I was also left in shock after visiting the abandoned city of Famagusta. Before the invasion of 1974, the city was one of the world’s most popular touristic hotspots and developed places on the entire island. Today, scores of multi-story buildings are abandoned and enclosed by a tall fence with barbed wire. Only Turkish soldiers are allowed inside the city. At the time of the invasion, my grandfather was stationed in Cyprus as a soldier of the Greek Army. My mother, her sister, and grandmother were staying in Famagusta and endured three days of the conflict before being evacuated. It was surreal to see myself at the place where my mother hid in a hotel basement for days while Turkish planes repeatedly bombed the city at night. Walking on the beach of the city stirred up a feeling of irony in me. Children were laughing and playing in the sand while right behind them Turkish machine guns oversaw a beach right next to a bombarded city frozen in time.

If Turkey’s stranglehold in Cyprus’ northern region endures, the occupied area will continue to drift from the rest of the Republic of Cyprus. This is an outcome Turkey desires, as shown by the mass influxes of illegal settlers into the occupied area. Despite the divide, we can hope that a solution will be reached on day and Cyprus will be reunified for the sake of its own people.


Alexander Velis is a sophomore at the University of Illinois at Urbana-Champaign’s Gies College of Business studying Finance and International Business. On campus, he is an active member of the Orthodox Christian Fellowship, Hellenic American Student Organization, and Professional Business Fraternity Phi Chi Theta. He also co-hosts Take It Away, a weekly radio talk show on WPGU 107.1 FM. He participated in the tenth annual American Hellenic Institute Foundation Foreign Policy Student Trip to Greece and Cyprus.

Cyprus and Greece: Why We Should Care

by Michael Zoumadakis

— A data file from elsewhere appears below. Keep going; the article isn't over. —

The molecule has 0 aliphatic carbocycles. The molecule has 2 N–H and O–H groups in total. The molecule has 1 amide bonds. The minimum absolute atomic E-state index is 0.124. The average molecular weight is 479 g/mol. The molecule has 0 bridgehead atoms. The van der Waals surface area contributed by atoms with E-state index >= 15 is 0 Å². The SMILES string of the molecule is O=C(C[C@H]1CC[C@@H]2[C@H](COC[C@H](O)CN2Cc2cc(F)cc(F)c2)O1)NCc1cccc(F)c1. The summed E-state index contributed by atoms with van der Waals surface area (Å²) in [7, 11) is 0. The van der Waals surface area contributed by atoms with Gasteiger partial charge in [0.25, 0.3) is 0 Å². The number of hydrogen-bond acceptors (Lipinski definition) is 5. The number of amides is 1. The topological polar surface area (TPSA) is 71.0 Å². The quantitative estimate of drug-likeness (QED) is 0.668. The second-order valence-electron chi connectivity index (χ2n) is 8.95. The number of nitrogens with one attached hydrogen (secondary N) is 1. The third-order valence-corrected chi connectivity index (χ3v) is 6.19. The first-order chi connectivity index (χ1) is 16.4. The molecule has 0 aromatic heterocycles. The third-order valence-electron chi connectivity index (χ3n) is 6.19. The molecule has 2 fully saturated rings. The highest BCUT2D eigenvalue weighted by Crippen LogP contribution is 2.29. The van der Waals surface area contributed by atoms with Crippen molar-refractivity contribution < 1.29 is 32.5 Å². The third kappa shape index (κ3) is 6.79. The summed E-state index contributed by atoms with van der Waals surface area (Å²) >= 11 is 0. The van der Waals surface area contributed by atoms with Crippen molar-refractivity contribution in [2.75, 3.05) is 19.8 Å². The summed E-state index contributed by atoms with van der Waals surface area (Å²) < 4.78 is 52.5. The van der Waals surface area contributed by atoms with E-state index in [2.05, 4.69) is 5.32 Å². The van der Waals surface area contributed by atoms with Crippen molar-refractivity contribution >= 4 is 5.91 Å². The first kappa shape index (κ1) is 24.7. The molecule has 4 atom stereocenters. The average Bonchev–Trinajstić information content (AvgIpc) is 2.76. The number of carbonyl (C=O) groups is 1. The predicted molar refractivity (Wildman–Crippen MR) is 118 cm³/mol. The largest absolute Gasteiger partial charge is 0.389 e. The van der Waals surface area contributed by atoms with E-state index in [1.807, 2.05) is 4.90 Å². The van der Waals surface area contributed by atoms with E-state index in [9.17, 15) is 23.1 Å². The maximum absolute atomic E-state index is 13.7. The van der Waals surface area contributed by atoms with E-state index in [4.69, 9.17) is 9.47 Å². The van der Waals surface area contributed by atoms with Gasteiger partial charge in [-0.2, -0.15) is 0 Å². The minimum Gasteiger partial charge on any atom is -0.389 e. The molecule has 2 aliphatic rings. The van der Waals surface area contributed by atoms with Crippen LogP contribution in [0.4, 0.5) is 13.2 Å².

Prior to my experience on the American Hellenic Institute’s Student Foreign Policy Trip, I had very little understanding of the issues that were facing Greece and Cyprus, and an even lesser understanding of the role the United States plays with regard to them. As a third generation Greek-American, I had never traveled to Greece or Cyprus and do not speak Greek well, despite being raised in a traditional Greek household. Nonetheless, I could not be prouder of my rich Greek heritage and for participating in this program. In preparation for my travels, I read several articles on common issues facing both nations, such as foreign relations with Turkey, the Turkish occupation of Cyprus, energy, the Exclusive Economic Zone (EEZ), and defense of the of their sovereignty

As the trip began in Washington, D.C., I gained a basic understanding of the issues we were about to delve into for the next two weeks. After meeting with several members of the United States Department of State, the respective ambassadors of Greece and Cyprus to the United States, and several other high-ranking officials, I slowly began to realize American support for Greece and Cyprus plays an important role in the peace and stability in the region.

Upon our delegation’s arrival in Cyprus, we feasted at a restaurant in downtown Nicosia. The table at which we dined was a mere 100 feet from the Green Line, a delineation which illegally divides Cyprus. From our table, we could clearly hear the Muslim evening call to prayer and could see several armed guards, and Turkish flags flying in the background.